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Is continuous dissent against a legislation good for society?


Chittarvu Raghu

(The writer is an advocate,

High Court’s of A.P. & T.S.

He can be reached at [email protected])

‘Dissent’ is the basic feature of democracy. I do agree  that no other cognition,  except democracy can vouch for calibre of diversity and dissent. Suppression of dissent is directly or indirectly an assault on the character of tolerance, diversity and plural values. Tolerating the voices we dislike is a sign of mature and strong democracy. A distinguished feature of any democracy is the space offered for legitimate dissent which cannot be trampled by any executive action. But can the dissent be a ‘continuous process’ as against a legislation which has a constitutional presumption and when the matter is sub-judice before the court…?

Post-enactment of the Citizen (Amendment) Act (CAA), we have been witnessing expression of ‘public /political dissent’ at various places, including in university campuses. People are being mobilized to express dissent against the CAA. In a democratic society a citizen has a right to dissent without fear of victimization as long as such a dissent does not lead to violation of any law. Providing a platform to dissent is a sign of respect towards diversity and plural identities.

In late August, 2018 five Indian Civil rights activists were arrested under the Unlawful Activities (Prevention) Act (UAPA) for activities connected to a Dalit rally called Bhima Koregaon in Maharashtra which in fact led to clashes between Hindu nationalists and Dalit crowd. The Hon’ble Supreme Court in the said context had observed that dissent is the safety valve of democracy. If the dissent is not allowed, then a pressure cooker may burst.

The Hon’ble Supreme Court in series of judgments has recognized dissent as a symbol of vibrant democracy and held that a country becomes a jail if citizens are made to move under the ‘scrutinizing gaze’ of the police. The Hon’ble Supreme Court also held that the free flow of opinions and ideas are essential to sustain the collective life of the citizenry.

A sect of people may express dissent against governmental action or legislation. In case of governmental action citizens may resort to public/ political dissent. For instance the Narmadha Bachao Andholan rendered service to the country by creating high-level awareness about environmental and rehabilitation and relief aspects of various projects on the river Narmadha and the need of resettlement of the effected parties.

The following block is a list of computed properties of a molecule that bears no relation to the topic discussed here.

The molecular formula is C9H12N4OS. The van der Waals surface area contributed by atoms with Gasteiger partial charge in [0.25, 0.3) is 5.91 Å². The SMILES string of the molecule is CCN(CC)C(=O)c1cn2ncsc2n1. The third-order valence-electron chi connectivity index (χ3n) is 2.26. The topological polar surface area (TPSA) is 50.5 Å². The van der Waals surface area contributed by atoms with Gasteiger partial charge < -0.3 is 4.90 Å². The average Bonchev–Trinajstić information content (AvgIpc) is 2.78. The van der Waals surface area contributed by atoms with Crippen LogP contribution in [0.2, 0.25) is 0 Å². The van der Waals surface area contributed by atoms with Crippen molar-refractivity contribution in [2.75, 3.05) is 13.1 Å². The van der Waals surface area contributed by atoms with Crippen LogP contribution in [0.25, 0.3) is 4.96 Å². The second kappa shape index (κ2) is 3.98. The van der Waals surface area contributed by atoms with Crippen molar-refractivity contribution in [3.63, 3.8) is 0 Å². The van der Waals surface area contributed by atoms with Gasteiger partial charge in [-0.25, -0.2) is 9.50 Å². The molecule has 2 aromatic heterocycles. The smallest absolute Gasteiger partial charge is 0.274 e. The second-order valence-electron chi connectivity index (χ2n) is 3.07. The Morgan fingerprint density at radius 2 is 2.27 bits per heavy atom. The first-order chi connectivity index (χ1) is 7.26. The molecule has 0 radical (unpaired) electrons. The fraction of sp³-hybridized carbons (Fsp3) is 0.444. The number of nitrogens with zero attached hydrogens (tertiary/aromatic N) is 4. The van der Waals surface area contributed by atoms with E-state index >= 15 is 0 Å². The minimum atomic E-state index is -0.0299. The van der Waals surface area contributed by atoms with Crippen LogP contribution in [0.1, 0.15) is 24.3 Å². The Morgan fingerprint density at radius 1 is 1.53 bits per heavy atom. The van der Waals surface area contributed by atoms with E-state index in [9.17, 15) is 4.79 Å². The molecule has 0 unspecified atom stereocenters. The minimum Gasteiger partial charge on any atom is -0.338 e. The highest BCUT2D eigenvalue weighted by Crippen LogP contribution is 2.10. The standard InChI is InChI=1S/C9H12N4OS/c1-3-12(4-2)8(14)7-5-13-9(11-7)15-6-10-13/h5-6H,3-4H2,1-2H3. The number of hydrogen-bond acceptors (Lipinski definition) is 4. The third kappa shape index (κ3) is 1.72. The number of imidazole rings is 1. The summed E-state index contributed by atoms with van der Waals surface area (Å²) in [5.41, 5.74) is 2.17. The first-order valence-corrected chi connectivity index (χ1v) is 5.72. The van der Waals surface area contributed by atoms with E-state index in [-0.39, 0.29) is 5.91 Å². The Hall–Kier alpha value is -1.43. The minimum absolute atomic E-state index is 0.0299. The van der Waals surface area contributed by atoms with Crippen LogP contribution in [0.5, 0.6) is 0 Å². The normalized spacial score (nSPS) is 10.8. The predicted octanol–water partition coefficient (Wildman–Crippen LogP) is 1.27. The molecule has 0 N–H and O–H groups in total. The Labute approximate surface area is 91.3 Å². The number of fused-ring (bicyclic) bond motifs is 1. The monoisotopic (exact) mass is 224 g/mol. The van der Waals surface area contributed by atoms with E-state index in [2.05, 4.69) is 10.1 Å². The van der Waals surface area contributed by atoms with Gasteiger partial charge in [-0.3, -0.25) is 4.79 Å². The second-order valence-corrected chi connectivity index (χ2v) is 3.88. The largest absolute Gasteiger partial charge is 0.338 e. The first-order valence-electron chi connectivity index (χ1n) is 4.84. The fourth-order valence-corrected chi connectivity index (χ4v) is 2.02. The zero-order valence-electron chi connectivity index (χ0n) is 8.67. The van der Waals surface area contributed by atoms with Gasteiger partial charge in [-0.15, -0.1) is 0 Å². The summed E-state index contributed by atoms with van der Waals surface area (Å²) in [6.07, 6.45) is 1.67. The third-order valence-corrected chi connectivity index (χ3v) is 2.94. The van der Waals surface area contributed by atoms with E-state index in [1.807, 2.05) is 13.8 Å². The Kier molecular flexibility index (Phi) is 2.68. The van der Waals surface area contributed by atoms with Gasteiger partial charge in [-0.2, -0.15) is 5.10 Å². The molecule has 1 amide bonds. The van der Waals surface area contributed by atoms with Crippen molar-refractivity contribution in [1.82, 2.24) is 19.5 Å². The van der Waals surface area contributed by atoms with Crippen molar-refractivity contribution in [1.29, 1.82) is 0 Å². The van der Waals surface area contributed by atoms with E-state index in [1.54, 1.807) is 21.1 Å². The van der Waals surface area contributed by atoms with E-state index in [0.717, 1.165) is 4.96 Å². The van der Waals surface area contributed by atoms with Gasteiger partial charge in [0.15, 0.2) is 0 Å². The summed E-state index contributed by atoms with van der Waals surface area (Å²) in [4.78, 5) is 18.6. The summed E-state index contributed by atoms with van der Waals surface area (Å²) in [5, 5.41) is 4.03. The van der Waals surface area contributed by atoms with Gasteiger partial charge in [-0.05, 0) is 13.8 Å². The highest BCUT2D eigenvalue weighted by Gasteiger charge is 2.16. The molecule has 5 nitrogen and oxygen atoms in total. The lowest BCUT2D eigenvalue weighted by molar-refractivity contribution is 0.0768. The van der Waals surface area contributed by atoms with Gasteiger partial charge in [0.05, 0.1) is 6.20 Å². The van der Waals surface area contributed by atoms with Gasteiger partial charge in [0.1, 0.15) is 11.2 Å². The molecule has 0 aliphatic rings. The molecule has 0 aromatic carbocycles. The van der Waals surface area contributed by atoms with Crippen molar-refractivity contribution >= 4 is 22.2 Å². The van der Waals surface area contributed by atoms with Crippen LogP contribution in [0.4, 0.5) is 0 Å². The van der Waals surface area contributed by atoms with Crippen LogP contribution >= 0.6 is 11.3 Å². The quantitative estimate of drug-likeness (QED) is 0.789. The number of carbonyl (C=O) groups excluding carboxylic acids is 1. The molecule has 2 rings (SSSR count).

In such cases since there would not be any scope for expressing dissent before any forum, a public/ political dissent would be the approach. In cases where enactments are made, the forum for dissent would be the legislature. In a democratic society people vote for their representatives and the majority being collective people who voted for the representative, the representative speaks on behalf of the majority who voted him in and votes in such a way as to embody the will of that majority. After due deliberations the legislation is passed and the presumption is that it is constitutionally valid.

Legislature is a platform of dissent. The dissent is recorded. If the constitutional validity of an enactment is to be challenged the forum would be the Hon’ble Supreme Court. The ultimate choice against alleged arbitrary action of the government is the judiciary.

Judiciary is recognized as a custodian of the Constitution. It plays an essential role in maintaining peace and imparting justice and also for the enjoyment of fundamental rights. It is an important pillar for the establishment of good governance.

Political dissent refers to any expression designed to convey dissatisfaction with or opposition to the policies of the government. Such expressions may take forms from vocal disagreements to civil disobedience to the use of violence. Such continuous process of expressing dissent by mobilizing people would disturb the basic peaceful fabric of the society. It may quickly descend into civil disobedience with little warning. It would instill unlawful ideas and may lead to disturbances. Since the public dissent is already expressed in one form or the other, further mobilization is unwarranted.

The Constitutional validity of the CAA is challenged before the Hon’ble Supreme Court. The cases are posted for hearing on 22nd January, 2020 before the Hon’ble Supreme Court.

Therefore, a continuous public dissent as against legislations is not good for the society. The Constitution envisages checks and balances inter-se between the three pillars of the democracy – executive, legislature and judiciary. Therefore, there should be a restraint till the matter is adjudicated by the Hon’ble Supreme Court.